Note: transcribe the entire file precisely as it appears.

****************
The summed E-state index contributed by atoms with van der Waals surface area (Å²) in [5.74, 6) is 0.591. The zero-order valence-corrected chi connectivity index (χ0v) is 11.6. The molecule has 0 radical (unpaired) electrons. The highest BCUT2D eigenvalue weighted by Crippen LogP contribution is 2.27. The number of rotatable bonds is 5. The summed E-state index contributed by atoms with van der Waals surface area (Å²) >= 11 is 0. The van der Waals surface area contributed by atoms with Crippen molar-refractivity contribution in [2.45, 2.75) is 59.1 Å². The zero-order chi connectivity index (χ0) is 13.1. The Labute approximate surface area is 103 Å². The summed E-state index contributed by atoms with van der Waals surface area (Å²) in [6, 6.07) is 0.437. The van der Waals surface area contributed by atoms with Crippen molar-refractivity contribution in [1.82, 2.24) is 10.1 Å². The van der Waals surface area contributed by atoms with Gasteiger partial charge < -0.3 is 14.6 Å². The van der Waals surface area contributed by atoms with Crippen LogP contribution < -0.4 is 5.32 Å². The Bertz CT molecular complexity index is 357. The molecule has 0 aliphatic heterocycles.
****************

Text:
The summed E-state index contributed by atoms with van der Waals surface area (Å²) in [5.74, 6) is 0.591. The zero-order valence-corrected chi connectivity index (χ0v) is 11.6. The molecule has 0 radical (unpaired) electrons. The highest BCUT2D eigenvalue weighted by Crippen LogP contribution is 2.27. The number of rotatable bonds is 5. The summed E-state index contributed by atoms with van der Waals surface area (Å²) >= 11 is 0. The van der Waals surface area contributed by atoms with Crippen molar-refractivity contribution in [2.45, 2.75) is 59.1 Å². The zero-order chi connectivity index (χ0) is 13.1. The Labute approximate surface area is 103 Å². The summed E-state index contributed by atoms with van der Waals surface area (Å²) in [6, 6.07) is 0.437. The van der Waals surface area contributed by atoms with Crippen molar-refractivity contribution in [1.82, 2.24) is 10.1 Å². The van der Waals surface area contributed by atoms with Gasteiger partial charge < -0.3 is 14.6 Å². The van der Waals surface area contributed by atoms with Crippen LogP contribution < -0.4 is 5.32 Å². The Bertz CT molecular complexity index is 357. The molecule has 0 aliphatic heterocycles.